Unfortunately (at least for German taxpayers), there is another set of considerations to be made, and they’re all starting with an emphatic “no.” The first one is probably the most important: no, we are never going to get all the money back that was lent to Greece. This isn’t a pessimistic opinion but simple math: the Greek economy is collapsing. Even the IMF forecasts cannot keep pace with the decline of Greek GDP. Whenever a new PDF is posted online, the Greek economy has already contracted again. No, austerity does not work. No, it will never work.

Greece is no Northern country. Pay cuts and tax increases usually lead to popular discontent that makes reforms less likely. This is a story that Germany is actually quite familiar with: German welfare reforms in 2004 were financed through budget deficits, not through cuts. Until 2004, the Italian economy had been growing faster than Germany’s economy – someone even published a book about “The Fall of a Superstar,” and people believed it. Since the implementation of the reforms, Germany has experienced faster growth than its peers.

For Greece, it is now too late. But since we won’t see our money back anyway, maybe an easier solution becomes possible. I’m talking about the choice between “deep crisis” and “apocalypse.” One scenario would be the continued enforcement of austerity. The second scenario would be the pardoning of debt. I’m just not quite sure which term applies to which scenario. Let’s give it some thought.

If debt is pardoned, lenders lose money. That would set a bad example for Italy and Spain (and, bienvenue au club, France). But the debt pardon would also allow the Greeks to really do something differently. They could return to the Drachma and would cease to be frontpage material in European newspapers. Greece could also avert the destruction of opportunities for several generations of Greeks. And the islands of Santorini and Mykonos would become cheap again (well, maybe not Mykonos).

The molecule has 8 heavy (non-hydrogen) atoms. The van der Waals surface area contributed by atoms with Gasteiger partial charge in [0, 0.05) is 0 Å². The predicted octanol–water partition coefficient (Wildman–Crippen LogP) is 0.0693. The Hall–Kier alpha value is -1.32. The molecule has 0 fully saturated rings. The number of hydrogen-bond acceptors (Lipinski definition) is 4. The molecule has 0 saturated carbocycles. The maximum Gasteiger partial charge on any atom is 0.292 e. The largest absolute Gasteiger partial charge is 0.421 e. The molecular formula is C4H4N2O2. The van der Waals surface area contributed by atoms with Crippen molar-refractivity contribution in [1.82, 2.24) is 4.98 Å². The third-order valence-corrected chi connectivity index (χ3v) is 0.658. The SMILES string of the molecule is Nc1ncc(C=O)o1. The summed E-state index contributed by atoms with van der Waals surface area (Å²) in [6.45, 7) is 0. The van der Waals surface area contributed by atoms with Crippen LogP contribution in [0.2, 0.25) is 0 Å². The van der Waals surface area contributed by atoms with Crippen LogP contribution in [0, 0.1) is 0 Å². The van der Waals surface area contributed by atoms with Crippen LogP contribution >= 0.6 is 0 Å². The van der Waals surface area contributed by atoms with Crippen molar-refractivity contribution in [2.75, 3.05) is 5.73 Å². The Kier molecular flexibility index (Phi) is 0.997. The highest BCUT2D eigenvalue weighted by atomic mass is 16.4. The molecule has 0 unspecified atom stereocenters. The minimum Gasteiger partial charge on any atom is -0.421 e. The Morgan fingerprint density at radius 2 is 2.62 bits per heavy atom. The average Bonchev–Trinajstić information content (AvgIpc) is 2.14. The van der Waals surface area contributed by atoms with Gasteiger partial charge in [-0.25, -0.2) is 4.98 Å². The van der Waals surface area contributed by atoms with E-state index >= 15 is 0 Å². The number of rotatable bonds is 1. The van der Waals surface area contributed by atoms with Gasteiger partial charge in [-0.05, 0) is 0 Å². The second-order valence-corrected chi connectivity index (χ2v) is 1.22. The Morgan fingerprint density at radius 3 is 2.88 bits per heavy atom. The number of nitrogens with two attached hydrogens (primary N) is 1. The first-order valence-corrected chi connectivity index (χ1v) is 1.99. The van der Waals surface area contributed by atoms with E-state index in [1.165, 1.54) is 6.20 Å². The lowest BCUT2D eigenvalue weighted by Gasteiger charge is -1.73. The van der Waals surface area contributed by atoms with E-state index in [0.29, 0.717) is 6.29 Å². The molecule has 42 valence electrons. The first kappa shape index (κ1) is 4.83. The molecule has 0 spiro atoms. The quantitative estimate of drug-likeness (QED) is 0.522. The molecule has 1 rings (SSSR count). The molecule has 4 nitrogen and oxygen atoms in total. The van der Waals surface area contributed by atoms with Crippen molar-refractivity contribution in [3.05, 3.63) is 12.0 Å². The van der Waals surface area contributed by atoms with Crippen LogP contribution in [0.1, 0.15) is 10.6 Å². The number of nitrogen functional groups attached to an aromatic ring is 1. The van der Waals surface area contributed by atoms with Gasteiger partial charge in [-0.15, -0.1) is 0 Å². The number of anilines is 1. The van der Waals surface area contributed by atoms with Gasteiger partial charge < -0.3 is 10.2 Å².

If debt is not pardoned, lenders lose money as well. Greece would then become a geopolitical mess adjacent to the Balkans (which has historically never worked out well). Unemployment and organized crime would flourish. The country could still hope for a bailout from China – which could invest money to reform Greece and exploit its riches.

So we’re still not quite sure which scenario is the debt crisis and which one is the apocalypse. In both cases, we lose our money. In the second case, not only do we lose money, China also stands to gain it. That seems unwise to me. Why should we let other geopolitical powers benefits from Greece’s weakness? Would it not be more wise to help Greece exit the Euro, pardon its debt, and aid economic reconstruction?

These are harsh words. But reality is harsh, too: the Eurozone has fought a monetary war, and Greece has lost. We cannot punish the country any further. After World War II, the United States spent all its efforts to rebuild West Germany and Italy to prevent the Soviet Union from doing the job for them. China is no evil empire in the Soviet sense, but I’d still be happy if Greece stayed inside the sphere of influence of the old continent.

Read more in this column Stefano Casertano: Steady as she goes